The movement started in America in the 60s as a reaction to women’s liberation and the rise of the second wave by figures such as Warren Farrell, who is considered the intellectual father of the movement. Today, in the US, Paul Elam, heads up A Voice for Men, the country’s unofficial leading group of the ‘manosphere’ online. Navigating these platforms, it’s hard for me to see anything other than blistering misogyny with a heavy leaning to the alt-right community. But for the female MRAs I speak to, that’s not what it’s about. Instead, they say, it is about ‘equality’.

A few years ago, Hobson started a Facebook page called Ladies 4 Philip Davies – Davies is a Conservative MP for Shipley and political face of the men’s movement in the UK – as a ‘response to the fact that mainstream media harks on that he’s a misogynist. He’s only ever wanted men and women to be equal.’ Yet, Davies’ crusade for so-called equality often comes at the potentially fatal price of blocking legislation for female victims of violence. He filibustered a domestic violence bill because of its emphasis on women, sought to block a bill that tried to end the use of the phrase ‘honour killing’, and opposed a bill to make sex education compulsory – all in the name of ‘male equality’. To me, Davies’ political career seems less focused on men and more borderline obsessed with eroding the rights of vulnerable women.

Alongside domestic violence and the criminal justice system, another key issue of the men’s rights movement is what Hobson terms ‘MGM’ (male genital mutilation or circumcision). ‘It’s accepted that FGM is wrong and girls should have bodily autonomy, and yet people seem confused about it when it comes to the circumcision of boys. I think it’s incredibly sad and quite disturbing.’

For MRA Lisa Chamberlain, it was watching her partner become an ‘alienated’ parent to his three children from his former marriage that led her to supporting the movement. ‘From the moment you apply at family court, mothers and fathers are treated differently and men are assumed to be the lesser parent,’ she says. ‘Men are automatically on the back foot. To me, that is not equality.’ It’s worth stating that this isn’t strictly the case. Following divorce, mothers are automatically given parental rights, whereas fathers are only afforded the same rights if they were married to the mother when she gave birth to the child, or is listed on the birth certificate.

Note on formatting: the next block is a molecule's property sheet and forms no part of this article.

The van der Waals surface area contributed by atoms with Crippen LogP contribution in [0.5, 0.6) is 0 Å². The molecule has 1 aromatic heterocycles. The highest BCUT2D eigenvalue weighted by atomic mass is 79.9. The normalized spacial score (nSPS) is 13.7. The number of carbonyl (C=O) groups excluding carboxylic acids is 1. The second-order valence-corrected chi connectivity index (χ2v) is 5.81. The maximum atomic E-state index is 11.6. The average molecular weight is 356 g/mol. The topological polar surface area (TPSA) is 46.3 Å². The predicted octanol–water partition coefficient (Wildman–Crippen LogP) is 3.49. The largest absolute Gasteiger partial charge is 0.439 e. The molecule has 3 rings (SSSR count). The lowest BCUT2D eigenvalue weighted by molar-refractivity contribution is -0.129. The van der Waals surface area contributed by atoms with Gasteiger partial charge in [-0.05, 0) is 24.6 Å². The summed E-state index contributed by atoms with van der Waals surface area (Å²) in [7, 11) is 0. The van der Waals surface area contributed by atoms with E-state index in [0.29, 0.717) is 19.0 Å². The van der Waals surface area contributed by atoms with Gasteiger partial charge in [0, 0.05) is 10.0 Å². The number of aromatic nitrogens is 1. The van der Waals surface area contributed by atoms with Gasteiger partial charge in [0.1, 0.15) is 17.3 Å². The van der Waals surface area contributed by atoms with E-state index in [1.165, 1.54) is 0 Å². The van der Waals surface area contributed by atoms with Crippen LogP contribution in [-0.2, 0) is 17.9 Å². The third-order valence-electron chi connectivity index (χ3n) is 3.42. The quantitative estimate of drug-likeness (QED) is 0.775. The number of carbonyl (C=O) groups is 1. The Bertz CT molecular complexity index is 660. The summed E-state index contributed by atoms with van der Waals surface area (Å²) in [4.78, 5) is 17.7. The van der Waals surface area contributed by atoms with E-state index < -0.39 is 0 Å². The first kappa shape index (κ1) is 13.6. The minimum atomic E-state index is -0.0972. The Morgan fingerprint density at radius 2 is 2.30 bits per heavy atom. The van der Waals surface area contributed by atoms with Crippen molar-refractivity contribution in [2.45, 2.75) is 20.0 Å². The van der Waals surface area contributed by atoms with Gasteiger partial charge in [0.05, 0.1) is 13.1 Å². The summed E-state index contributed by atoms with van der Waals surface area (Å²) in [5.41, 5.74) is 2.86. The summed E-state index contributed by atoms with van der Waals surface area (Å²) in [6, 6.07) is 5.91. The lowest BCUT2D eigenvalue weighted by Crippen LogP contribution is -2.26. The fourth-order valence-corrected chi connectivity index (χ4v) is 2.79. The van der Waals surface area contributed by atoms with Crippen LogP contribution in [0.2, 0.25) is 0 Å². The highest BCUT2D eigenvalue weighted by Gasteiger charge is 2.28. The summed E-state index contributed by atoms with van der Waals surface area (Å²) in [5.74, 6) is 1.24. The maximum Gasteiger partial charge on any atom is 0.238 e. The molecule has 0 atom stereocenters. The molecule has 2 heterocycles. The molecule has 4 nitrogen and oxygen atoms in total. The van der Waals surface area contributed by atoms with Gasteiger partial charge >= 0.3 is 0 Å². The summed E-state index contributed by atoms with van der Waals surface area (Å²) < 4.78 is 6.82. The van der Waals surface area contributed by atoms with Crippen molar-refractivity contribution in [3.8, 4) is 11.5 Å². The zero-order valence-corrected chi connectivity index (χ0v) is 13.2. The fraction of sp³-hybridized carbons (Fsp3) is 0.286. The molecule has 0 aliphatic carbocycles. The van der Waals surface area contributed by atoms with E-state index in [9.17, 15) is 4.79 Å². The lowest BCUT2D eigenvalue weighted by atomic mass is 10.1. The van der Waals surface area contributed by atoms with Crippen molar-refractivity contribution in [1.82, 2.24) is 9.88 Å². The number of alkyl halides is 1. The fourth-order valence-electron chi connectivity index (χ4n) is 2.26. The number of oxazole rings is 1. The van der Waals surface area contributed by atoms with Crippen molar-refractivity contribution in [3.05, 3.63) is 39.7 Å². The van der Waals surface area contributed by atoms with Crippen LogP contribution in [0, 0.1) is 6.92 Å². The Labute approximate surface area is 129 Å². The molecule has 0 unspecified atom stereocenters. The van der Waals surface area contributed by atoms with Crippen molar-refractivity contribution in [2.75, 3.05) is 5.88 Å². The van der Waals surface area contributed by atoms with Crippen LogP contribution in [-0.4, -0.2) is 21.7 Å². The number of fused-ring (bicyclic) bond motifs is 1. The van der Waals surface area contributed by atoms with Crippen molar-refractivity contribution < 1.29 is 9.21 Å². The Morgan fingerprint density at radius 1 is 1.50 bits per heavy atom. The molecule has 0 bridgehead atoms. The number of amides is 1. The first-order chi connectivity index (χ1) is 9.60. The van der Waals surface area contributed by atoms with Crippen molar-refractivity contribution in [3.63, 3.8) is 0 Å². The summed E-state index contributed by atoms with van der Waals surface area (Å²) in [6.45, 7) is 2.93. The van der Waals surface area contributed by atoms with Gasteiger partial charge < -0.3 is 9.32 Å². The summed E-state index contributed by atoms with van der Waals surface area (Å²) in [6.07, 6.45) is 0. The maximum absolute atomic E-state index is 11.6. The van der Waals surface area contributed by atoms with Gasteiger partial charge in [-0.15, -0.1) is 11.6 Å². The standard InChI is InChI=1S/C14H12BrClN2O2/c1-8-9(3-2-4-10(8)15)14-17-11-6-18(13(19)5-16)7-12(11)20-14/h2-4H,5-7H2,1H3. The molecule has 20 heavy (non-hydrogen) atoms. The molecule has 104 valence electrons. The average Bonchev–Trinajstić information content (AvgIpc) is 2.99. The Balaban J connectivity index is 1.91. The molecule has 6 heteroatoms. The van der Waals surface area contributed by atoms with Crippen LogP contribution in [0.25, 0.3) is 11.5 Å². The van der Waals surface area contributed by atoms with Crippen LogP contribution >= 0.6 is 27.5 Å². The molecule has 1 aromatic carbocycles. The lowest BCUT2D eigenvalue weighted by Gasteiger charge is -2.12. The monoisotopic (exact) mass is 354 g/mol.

However, in 2014, the Children and Family Act was amended to state that there is a presumption (unless the contrary is shown) that the involvement of both parents in a child’s life after separation will further the child’s welfare. Chamberlain’s other key subject is domestic violence. ‘Having been a victim of domestic violence myself, it wasn’t until I started running the Facebook group (Dads Deserve Equality/Equal Rights For Dads) that I realised men could be victims as well. The media’s narrative suggests that it is something that happens to women,’ she says. ‘When you look at the ONS findings, one in three victims are men. We don’t want to take anything away from women, but we want more for men, too.’

‘A lot of energy in the men’s rights movement is used to attack feminism’